The same goes for her life, which she calls “a juggling act with many balls in the air,” now that she’s a mother. But “this is my work, and this is what I love to do.” Having a management company to keep everything straight has helped to not book her so much that she loses precious time with her family. So every potential commitment is weighed. “It has to be something pretty worthwhile in order for me to pack up and leave,” she says. “And a Broadway show where a very important story is going to be told that will really impact the Asian American theatrical community, I think, is a really important thing to do.”

Her throngs of fans, who anxiously await her return, concur, as they look forward to that curtain rising to hear her voice lift their spirits once again.

Allegiance starts its run on October 6 at the Longacre Theatre in New York.


This story was originally published in our Fall 2015 issue. Get your copy here.


In the print version of this story, we incorrectly credited the feature photo to Emily Clay. The photographer is Raymund Issac. We regret the error.

Strike Back Is One of the Most Fun Shows Will Yun Lee Has Ever Worked On


Story by Jianne Lasaten
Photo by Bjoern Kommerell


When one thinks of Will Yun Lee, the talented Korean American martial artist and actor with a long résumé full of ass-kicking villain parts, one probably doesn’t think “shy.” But the Arlington, Virginia, native, who grew up all over the U.S., says this constant relocating shaped his personality.

“I went to 23 different schools,” says Lee, 44, whose father opened and ran taekwondo schools all over the States. “I grew up everywhere — in Hawaii, New York, New Jersey, San Francisco. I always felt like a guest everywhere I went, and it made me naturally very quiet.”

It’s no surprise that taekwondo became a major part of Lee’s life growing up. “I used to run my dad’s martial arts schools, and it was a lot of performing,” says Lee. “I got to be someone else when I was performing. Once it was done, then I’d go back to my quiet self. So it was kind of an outlet.”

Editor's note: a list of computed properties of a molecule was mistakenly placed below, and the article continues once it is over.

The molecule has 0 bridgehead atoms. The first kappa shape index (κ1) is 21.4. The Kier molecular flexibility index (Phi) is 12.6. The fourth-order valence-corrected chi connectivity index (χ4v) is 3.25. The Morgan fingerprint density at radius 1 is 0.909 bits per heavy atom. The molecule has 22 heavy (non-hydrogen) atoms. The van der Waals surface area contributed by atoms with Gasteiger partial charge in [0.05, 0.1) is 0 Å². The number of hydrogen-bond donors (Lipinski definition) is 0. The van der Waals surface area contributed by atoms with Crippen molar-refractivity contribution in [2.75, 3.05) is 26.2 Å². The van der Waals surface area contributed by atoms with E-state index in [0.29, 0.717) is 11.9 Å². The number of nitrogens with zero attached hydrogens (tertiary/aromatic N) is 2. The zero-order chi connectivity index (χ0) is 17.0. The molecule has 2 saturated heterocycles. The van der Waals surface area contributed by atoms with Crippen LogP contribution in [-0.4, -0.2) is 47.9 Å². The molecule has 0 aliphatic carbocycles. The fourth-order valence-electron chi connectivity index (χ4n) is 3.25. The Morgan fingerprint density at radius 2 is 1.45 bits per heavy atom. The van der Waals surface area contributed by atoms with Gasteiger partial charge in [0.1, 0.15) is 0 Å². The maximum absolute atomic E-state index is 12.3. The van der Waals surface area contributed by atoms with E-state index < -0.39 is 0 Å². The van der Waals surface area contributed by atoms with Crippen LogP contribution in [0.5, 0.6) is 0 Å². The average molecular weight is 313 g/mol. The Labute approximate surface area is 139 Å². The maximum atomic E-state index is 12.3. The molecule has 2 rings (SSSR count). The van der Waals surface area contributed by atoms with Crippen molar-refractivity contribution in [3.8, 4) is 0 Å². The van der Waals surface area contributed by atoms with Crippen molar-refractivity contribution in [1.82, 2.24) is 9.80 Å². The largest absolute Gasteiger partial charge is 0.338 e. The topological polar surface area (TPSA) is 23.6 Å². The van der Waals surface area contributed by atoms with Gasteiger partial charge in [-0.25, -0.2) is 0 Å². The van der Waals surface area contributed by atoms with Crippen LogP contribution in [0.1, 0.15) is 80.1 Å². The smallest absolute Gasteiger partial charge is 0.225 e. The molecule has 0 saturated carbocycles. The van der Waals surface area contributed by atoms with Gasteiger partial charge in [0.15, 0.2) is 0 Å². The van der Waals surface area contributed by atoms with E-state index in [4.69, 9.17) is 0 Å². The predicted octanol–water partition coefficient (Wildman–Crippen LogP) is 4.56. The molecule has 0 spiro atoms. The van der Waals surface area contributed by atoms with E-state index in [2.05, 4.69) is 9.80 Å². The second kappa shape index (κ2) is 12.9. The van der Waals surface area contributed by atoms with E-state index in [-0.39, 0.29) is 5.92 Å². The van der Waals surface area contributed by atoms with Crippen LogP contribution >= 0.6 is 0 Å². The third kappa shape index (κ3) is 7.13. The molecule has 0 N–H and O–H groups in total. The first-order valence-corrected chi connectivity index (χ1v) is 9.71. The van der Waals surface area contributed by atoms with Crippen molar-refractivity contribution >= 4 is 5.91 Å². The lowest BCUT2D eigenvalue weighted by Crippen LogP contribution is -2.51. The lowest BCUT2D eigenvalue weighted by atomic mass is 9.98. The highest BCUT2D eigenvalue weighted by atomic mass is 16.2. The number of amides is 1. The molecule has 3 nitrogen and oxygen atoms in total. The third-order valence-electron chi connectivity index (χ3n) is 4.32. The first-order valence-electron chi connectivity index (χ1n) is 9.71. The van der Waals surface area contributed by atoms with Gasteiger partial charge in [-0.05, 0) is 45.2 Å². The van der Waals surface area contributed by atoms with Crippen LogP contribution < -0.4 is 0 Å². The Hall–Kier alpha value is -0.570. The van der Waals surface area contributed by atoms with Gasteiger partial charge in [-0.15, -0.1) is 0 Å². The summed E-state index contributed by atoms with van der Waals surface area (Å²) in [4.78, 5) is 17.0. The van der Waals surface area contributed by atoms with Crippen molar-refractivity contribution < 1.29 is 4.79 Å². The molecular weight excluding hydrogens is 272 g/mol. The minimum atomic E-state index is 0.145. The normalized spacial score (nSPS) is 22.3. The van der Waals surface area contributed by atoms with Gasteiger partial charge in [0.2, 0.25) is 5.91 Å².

It was while teaching martial arts that Lee saw Dragon: The Bruce Lee Story, starring Hawaiian-Chinese American actor Jason Scott Lee, and he was inspired. “It was the first time when I said, ‘I think I wanna do what he does.’ [Jason Scott Lee] was the first person I related to who was in my generation,” he remembers. After realizing he would always regret it if he didn’t try acting, Lee moved to Los Angeles with $1,000 in his pocket.

It didn’t take long for Lee to start landing roles, first in TV series like Witchblade and movies like the Bond flick Die Another Day. Then the work started coming more steadily, with roles in films like Total Recall, Red Dawn and The Wolverine, and television shows like fan-favorite vampire drama True Blood and Hawaii Five-O. And in between it all, Lee’s star had risen sufficiently to be named one of the Sexiest Men of the Year by People Magazine, most recently in 2013.

This past summer was a busy one for Lee, who appeared in the Melissa McCarthy vehicle Spy, as well as the Dwayne Johnson action flick San Andreas. He’s also starring in the fourth and final season of the Cinemax series Strike Back, which he calls “one of the most fun things I’ve done” — and not just because the show is virtually all action (“You feel the danger in every scene; you say a small prayer before some of the stunts”) but because of his co-star. “Michelle Yeoh is amazing,” says Lee. “She’s one of the most gracious, humble, funny people I’ve gotten to work with.” In the series, Lee plays Kwon, a brutal higher-up in the North Korean regime, whose weakness is, strangely enough, love, in the form of Kwon’s partner in crime, Mei, played by Yeoh.

“The story between Mei and Kwon is kind of like Bonnie and Clyde,” Lee says of the partnership that ends up defying the regime. “There’s this real love story that happens between her and me.”